Obviously, love is not always a bowl of cherries, and it involves an element of sacrifice. But there is an element of sacrifice that goes intoany kind of relationship between two human beings, romantic or otherwise. This persistent christian idea that thinks romantic love is about ignoring your emotions, views passionate feelings as wrong, and thinks it is unnecessary to find someone who will make you happy….I mean, what are they even doing in relationships then? Are girls supposed to be preparing themselves to be a robot maid or a human partner?
What is so wrong about wanting someone who will make you happy? I mean, at least in the beginning, right? And what is so dangerous about including passion and paying attention to your emotions? These things are not mutually exclusive to commitment.
Sure, paying attention to your own wants could be taken to unhealthy levels, but so can sacrifice. Sacrifice in and of itself is not inherently good or godly. Yes, Jesus allowed himself to be murdered, but there were other places where he held his ground. He did not give in on everything. He ‘sacrificed’ purposefully because he knew who he was and what he wanted. Teen girls should not be getting the message that in order to find a partner, they need to ignore their own sense of themselves.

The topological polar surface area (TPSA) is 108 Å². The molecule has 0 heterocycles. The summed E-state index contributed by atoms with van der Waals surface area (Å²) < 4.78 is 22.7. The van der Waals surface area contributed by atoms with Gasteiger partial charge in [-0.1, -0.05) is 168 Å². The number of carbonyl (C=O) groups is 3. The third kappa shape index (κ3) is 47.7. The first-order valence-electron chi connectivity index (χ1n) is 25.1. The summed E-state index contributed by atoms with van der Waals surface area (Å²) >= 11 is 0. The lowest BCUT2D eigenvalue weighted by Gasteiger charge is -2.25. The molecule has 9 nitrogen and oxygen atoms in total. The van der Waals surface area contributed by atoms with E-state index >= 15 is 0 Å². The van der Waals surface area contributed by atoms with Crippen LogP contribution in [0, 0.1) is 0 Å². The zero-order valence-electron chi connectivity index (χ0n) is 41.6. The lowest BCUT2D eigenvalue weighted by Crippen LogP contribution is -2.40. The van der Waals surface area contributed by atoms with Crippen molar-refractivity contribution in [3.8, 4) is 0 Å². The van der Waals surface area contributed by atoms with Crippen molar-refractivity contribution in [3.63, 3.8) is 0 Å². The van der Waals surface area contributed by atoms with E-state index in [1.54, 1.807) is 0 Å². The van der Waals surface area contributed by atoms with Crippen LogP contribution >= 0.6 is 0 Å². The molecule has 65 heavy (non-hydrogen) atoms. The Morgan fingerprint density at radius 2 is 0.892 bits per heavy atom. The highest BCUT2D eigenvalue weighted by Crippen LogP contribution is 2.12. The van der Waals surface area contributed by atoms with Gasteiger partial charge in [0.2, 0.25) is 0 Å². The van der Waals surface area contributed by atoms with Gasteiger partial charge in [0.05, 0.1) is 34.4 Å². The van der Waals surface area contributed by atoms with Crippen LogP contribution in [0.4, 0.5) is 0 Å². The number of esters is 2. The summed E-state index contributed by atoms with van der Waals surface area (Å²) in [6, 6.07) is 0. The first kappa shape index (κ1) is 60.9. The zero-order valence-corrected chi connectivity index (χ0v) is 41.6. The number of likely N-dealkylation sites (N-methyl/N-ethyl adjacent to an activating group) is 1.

In her essay, Uses of the Erotic: The Erotic as Power, Audre Lorde says, “As women, we have come to distrust that power which rises from our deepest and nonrational knowledge. We have been warned against it all our lives by the male world, which values this depth of feeling enough to keep women around in order to exercise it in the service of men, but which fears this same depth too much to examine the possibilities of it within themselves.”
She describes the erotic, the sensual, as more than simply sex. She says it is, “those physical, emotional, and psychic expressions of what is deepest and strongest and richest within each of us, being shared: the passions of love, in its deepest meanings.” It is feeling the fullness of ourselves in everything we do, whether it is work, creativity, relaxation, or love.